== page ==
With an inanely cheerful smile plastered across her face, Eleanor Powell, a movie star of the late '30s and early '40s more noted for her vim on the dance floor than her thespian talents or beauty, sings and taps her way through the Gershwins' "Fascinating Rhythm" in 1941's Larfy Be (hod. What makes her smile all the more remarkable is that on the other half of the split screen, we see the number actually being filmed: a frantic freeway of stagehands forklifting away and repositioning sections of the stage only seconds after Powell has passed, curtains being whisked to and fro behind her and cameramen wheeling in closer and closer on the star.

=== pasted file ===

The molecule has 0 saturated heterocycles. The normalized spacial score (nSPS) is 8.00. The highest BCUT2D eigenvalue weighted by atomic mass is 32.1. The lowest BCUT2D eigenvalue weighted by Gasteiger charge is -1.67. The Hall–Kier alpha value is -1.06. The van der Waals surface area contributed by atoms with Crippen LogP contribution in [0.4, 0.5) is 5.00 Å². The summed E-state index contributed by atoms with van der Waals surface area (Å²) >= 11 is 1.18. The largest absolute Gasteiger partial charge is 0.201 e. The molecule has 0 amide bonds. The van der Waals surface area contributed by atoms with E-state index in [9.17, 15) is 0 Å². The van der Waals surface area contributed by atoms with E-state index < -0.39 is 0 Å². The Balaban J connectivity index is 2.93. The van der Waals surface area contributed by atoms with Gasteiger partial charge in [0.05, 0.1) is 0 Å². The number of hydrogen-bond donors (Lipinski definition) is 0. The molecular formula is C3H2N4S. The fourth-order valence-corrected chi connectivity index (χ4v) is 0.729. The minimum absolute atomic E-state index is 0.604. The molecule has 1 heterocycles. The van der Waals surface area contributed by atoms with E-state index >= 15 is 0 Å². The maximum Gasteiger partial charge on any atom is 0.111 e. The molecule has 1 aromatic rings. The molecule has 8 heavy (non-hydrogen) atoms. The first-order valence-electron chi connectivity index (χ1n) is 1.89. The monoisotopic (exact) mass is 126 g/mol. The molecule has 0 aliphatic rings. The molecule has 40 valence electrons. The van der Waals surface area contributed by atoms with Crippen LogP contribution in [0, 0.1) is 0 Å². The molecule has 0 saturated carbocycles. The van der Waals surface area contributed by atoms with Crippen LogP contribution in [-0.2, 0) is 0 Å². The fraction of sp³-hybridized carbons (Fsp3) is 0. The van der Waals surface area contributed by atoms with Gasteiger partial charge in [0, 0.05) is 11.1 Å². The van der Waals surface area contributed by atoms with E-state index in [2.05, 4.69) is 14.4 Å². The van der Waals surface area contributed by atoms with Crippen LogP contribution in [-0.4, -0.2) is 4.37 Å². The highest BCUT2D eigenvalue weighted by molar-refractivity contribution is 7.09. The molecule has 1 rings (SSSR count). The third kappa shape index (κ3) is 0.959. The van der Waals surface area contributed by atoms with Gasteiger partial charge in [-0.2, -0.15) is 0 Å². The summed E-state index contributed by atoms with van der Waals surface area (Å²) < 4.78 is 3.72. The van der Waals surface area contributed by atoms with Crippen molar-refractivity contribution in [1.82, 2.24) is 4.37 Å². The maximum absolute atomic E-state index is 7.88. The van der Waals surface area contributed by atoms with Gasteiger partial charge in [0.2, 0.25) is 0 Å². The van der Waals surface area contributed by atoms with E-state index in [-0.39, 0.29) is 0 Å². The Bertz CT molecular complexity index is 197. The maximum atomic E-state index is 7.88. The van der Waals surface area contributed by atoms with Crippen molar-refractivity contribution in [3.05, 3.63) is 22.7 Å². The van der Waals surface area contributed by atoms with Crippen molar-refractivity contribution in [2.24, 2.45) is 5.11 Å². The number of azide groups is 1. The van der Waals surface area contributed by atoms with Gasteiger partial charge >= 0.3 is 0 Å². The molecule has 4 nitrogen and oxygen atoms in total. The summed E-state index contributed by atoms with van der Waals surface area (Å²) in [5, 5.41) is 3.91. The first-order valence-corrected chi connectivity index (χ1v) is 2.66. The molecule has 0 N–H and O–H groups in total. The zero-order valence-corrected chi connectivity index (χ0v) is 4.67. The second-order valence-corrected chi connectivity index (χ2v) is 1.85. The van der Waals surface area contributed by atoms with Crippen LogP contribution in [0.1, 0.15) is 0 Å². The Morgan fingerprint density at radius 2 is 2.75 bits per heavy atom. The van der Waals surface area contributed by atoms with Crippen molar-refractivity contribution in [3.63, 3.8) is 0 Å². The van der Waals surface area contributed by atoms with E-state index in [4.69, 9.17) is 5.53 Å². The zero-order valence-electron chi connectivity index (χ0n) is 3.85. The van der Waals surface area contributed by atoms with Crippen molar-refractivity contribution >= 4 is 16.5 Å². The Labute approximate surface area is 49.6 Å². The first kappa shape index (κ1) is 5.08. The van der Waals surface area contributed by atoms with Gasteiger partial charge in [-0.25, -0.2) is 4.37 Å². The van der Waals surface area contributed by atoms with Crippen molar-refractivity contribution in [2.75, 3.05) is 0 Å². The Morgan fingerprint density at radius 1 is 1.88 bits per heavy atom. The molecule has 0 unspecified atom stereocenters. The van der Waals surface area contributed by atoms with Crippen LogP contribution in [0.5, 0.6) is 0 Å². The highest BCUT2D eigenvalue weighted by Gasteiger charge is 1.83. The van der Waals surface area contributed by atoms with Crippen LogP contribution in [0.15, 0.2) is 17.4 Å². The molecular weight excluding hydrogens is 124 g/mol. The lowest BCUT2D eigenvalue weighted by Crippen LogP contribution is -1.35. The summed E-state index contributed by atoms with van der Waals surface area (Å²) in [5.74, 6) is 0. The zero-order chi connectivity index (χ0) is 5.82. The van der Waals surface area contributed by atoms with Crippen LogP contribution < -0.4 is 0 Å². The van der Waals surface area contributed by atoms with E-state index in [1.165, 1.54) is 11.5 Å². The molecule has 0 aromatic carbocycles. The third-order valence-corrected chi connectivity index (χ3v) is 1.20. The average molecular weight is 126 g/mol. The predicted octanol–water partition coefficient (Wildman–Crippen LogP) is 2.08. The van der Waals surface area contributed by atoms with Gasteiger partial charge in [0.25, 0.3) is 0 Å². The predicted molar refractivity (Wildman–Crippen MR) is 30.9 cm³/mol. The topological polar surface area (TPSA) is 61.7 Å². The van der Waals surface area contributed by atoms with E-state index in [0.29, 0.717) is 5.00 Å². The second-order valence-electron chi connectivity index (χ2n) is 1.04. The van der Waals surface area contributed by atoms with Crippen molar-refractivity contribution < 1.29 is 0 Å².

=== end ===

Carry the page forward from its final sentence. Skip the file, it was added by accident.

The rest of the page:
The scene perfectly captures the huge effort, skill and planning that went into creating the onscreen magic of golden-era MGM musicals. One only wishes there were more backstage segments and interviews in Entertainment! Ill, a belated and tired sequel to its 1974 and 1976 predecessors. The movie dutifully trots out such MGM stars of yesteryear as Gene Kelly, June Allyson, Ann Miller, Lena Home, Howard Keel, Mickey Rooney and Esther Williams. But it gives them little to do besides display the wonders of cosmetic surgery, indulge in hokey scripted chatter—Williams describes Tom and Jerry as "more animated than some of my leading men"—and introduce clips from some 100 films, many of which weren't all that thrilling the first time around. The movie does have its moments (Joan Crawford in blackface lip-synching to India Adams' recording of "Two Faced Woman" in 1953's Torch Song and a wan, out-of-it Judy Garland singing "I'm an Indian Too" shortly before she was fired from Annie Get Your Gun in 1949), but the MGM lion's roar is decidedly at half-meow here.(G)